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Taliban beheads Polish engineer
Published on 10 Feb. 2009 12:41 AM IST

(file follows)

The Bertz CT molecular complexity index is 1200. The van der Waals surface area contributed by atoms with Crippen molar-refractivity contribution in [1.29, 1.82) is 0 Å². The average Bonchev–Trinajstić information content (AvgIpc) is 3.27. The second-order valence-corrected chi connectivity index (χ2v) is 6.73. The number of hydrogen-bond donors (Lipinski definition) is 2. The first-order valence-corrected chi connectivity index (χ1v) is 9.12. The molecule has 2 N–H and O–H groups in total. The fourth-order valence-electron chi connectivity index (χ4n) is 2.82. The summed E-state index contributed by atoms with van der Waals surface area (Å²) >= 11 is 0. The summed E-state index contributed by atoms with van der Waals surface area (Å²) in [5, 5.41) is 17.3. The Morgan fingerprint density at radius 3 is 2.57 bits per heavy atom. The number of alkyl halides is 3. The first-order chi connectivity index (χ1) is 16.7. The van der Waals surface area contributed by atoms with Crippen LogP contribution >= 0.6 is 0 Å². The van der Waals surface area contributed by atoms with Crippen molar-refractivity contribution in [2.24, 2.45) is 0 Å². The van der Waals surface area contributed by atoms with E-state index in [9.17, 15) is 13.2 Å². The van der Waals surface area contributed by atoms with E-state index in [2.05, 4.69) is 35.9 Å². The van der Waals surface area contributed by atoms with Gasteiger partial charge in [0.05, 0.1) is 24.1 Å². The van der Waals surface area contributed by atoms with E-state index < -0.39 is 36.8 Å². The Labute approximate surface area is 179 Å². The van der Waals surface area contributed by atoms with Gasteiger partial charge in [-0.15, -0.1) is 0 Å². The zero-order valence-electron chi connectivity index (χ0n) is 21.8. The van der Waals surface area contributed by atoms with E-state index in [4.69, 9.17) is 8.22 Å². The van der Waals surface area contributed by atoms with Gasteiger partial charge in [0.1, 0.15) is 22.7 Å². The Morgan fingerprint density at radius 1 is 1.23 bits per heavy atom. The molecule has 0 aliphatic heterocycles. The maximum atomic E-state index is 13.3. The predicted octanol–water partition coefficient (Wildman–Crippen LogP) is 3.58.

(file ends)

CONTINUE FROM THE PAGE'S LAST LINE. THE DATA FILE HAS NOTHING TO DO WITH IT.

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Pakistani Taliban militants released a graphic video on Sunday showing the beheading of a Polish engineer whom they said was killed because Islamabad refused to free detained insurgents. The tape was released one day after a spokesman for Pakistan's umbrella Taliban group said its men had decapitated Piotr Stanczak, who was seized in the volatile northwest on September 28. Pakistan has seen a number of kidnappings of foreign nationals in recent months, many of them in the northwest, where Talib an and al-Qaida militants have been holed up since the US-led invasion of Afghanistan in late 2001. Authorities in Islamabad are also hunting for an American UN worker abducted a week ago in the southwestern city of Quetta. A shadowy ethnic Baluch rebel group has claimed responsibility for that kidnapping. Stanczak, who was working in Pakistan for a Polish energy company, was seized by armed men in the town of Attock, about 70 kilometres (45 miles) northwest of the capital Islamabad. His two drivers and bodyguard were killed. The video released by Tehreek-e-Taliban Pakistan (TTP) shows Stanczak sitting cross-legged on a carpet, wearing a khaki shalwar kameez. The Polish man made a brief statement in English in response to questions posed by his captors, urging his government to withdraw its contingent of about 1,100 troops from Afghanistan, where they are helping fight Taliban insurgents. In the next scene, Stanczak is sitting in the same position, but blindfolded. A masked man is shown beheading him with a knife, while two men stand guard behind him, holding AK-47s at the hostage's head. A masked militant is then shown saying Stanczak was killed because Taliban prisoners were not released and warning that other foreign hostages could meet the same fate, without claiming to have specific hostages in captivity. A black banner seen in the beheading video reads: "Tehreek-e-Taliban Pakistan, Darra Adam Khel". Darra Adam Khel is a town near Peshawar, which is on the edge of Pakistan's violence-wracked tribal areas on the Afghan border. Polish deputy foreign minister Jacek Najder earlier said authorities in Warsaw were still awaiting official confirmation of Stanczak's killing. Prime Minister Donald Tusk previously said Poland had received "informal confirmation" of the engineer's death, while a spokesman for the Polish embassy in Islamabad said it considered the TTP claim to be "99.99 percent true". TTP is led by tribal warlord Baitullah Mehsud, who has been accused by US and Pakistani officials of masterminding the assassination of former prime minister Benazir Bhutto in December 2007. On Saturday, a TTP spokesman had said that Stanczak had been killed because the Pakistani government had failed to meet the group's demands by a Friday midnight deadline. "We held a meeting last evening (Friday) to consider it and the majority view... was that there should be no more time given to negotiations," said TTP official Suhail Ahmed. A purported Taliban spokesman named Mohammad later said that the beheading was carried out early on Saturday in tribal South Waziristan, a notorious hub of al-Qaida and Taliban militants on the Afghan border. "We had given a deadline to the government for Friday midnight which they failed to honour and we beheaded the Polish man," the spokesman said. Security officials said the negotiations broke down because the Taliban demanded the release of a Pakistani al-Qaida militant known for his expertise in making explosive-packed "suicide jackets". The Taliban originally demanded the release of 30 militants in Pakistani custody and then reduced it to a list of six, a security official involved in the negotiations said. The Taliban said both Islamabad and Warsaw offered it a large amount of money in return for Polish man's release but it refused to accept that without the release of the prisoners. It had also called for the end of suspected US drone attacks against Taliban and al-Qaida targets in the tribal areas.

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